|Earliest: March 16, 2003||Latest: January 17, 2019||Total: 257|
|June 29, 2017|
In the Boston Public Gardens, along Boylston Street, are four bronze statues on granite pedestals that have stood as a group for more than eighty years.
The first statue to be placed on this path is simply labeled, 'Sumner.' This is a statue of Massachusetts Senator Charles Sumner.
Today's post is about Senator Charles Sumner.
In 1876, the Boston Art Committee put out a formal notice that they were looking for a statue design for Charles Sumner to be placed in the Boston Public Gardens. They held a contest at the Old State House with several prominent designers showcasing their statue idea.
After much consideration, the committee picked the design done by Anne Whitney in a blind competition. However, when she went to collect her reward they rejected the design since the sculptor was a woman. The committee didn't like the idea of women designing a man's leg.
The committee then selected Thomas Ball designed instead. (Anne Whitney still kept the prize money.)
In 1902, the version of the statue Anne Whitney's created was placed in a small park across from Harvard University in Harvard Square in Cambridge, Massachusetts.
Anne Whitney got the last laugh as her version of Charles Sumner statue is seen far more than Thomas Ball version.
Charles Sumner fought hard for Civil Rights. One of the last bills he introduced to the Senate was a civil rights bill to guarantee to all citizens, regardless of color, "equal and impartial enjoyment of any accommodation, advantage, facility, or privilege." On his death bed he asked Frederick Douglas - "Don't let the bill fail!" and "You must take care of [my] civil-rights bill."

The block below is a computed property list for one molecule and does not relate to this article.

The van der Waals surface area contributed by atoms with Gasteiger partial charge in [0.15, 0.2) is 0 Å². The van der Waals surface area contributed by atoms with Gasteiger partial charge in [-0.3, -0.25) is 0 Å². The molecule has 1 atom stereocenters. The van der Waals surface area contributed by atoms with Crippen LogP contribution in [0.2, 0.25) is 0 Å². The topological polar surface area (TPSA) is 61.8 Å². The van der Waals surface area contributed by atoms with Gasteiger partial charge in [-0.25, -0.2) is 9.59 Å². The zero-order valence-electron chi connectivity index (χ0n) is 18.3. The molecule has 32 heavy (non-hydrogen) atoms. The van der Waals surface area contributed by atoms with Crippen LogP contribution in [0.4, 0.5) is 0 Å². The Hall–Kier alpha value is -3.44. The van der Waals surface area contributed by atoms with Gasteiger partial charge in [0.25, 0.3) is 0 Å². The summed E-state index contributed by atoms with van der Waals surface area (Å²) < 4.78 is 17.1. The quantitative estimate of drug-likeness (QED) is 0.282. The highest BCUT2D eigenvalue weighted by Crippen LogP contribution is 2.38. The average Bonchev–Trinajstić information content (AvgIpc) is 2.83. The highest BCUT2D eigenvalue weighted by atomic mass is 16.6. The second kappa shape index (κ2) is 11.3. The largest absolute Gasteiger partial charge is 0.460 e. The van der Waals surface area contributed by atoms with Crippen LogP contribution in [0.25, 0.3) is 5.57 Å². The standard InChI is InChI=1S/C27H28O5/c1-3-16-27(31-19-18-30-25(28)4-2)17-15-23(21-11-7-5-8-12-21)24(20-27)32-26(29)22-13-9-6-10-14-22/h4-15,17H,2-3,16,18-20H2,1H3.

The Civil Right Act of 1865 passed on March 1, 1865, almost a year to the day that Charles Sumner died. The act was also known as the Butler-Sumner Act.
However, seven years later the Supreme Court threw out the Civil Rights Act of 1875 in four rulings: United States v. Stanley; United States v. Ryan; United States v. Nichols; United States v. Singleton; Robinson et ux. v. Memphis & Charleston R.R. Co.
It would be another 80 years before Congress could pass a civil rights act.
The tunnel between East Boston and Boston is called the Sumner Tunnel. However, it's named after William H. Sumner and not Charles Sumner.
William H. Sumner was responsible for building up East Boston, that's why the Tunnel is named after him. Charles Sumner had nothing to do with East Boston.
Both men did live around the same time, but they are not related.
The statue is located in the Boston Public Gardens along Boylston Street.
At the corner of Arlington and Boylston take the right most path in the Public Gardens. It will be the first statue on your left.
Tip: You can get some nice pictures of the Swan Boats from this location.